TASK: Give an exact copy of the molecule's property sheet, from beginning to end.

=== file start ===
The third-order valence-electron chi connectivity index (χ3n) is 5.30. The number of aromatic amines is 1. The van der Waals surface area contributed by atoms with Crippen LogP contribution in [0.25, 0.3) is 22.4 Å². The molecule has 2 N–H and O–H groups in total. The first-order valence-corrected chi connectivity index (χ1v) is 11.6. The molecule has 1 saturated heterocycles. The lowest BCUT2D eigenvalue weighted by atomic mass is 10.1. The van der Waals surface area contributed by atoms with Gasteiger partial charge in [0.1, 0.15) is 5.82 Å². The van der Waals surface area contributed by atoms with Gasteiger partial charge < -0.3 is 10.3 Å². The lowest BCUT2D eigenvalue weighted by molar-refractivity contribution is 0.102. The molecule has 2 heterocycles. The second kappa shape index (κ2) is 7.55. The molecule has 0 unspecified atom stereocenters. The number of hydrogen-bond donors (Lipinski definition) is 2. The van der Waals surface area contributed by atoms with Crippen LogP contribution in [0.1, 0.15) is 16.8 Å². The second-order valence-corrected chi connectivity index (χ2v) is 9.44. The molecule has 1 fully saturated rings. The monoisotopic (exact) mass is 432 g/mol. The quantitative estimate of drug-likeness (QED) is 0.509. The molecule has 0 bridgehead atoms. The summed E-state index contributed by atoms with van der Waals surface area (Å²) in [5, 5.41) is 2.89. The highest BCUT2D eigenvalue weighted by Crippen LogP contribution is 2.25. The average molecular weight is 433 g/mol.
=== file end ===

The third-order valence-electron chi connectivity index (χ3n) is 5.30. The number of aromatic amines is 1. The van der Waals surface area contributed by atoms with Crippen LogP contribution in [0.25, 0.3) is 22.4 Å². The molecule has 2 N–H and O–H groups in total. The first-order valence-corrected chi connectivity index (χ1v) is 11.6. The molecule has 1 saturated heterocycles. The lowest BCUT2D eigenvalue weighted by atomic mass is 10.1. The van der Waals surface area contributed by atoms with Gasteiger partial charge in [0.1, 0.15) is 5.82 Å². The van der Waals surface area contributed by atoms with Gasteiger partial charge < -0.3 is 10.3 Å². The lowest BCUT2D eigenvalue weighted by molar-refractivity contribution is 0.102. The molecule has 2 heterocycles. The second kappa shape index (κ2) is 7.55. The molecule has 0 unspecified atom stereocenters. The number of hydrogen-bond donors (Lipinski definition) is 2. The van der Waals surface area contributed by atoms with Crippen LogP contribution in [0.1, 0.15) is 16.8 Å². The second-order valence-corrected chi connectivity index (χ2v) is 9.44. The molecule has 1 fully saturated rings. The monoisotopic (exact) mass is 432 g/mol. The quantitative estimate of drug-likeness (QED) is 0.509. The molecule has 0 bridgehead atoms. The summed E-state index contributed by atoms with van der Waals surface area (Å²) in [5, 5.41) is 2.89. The highest BCUT2D eigenvalue weighted by Crippen LogP contribution is 2.25. The average molecular weight is 433 g/mol.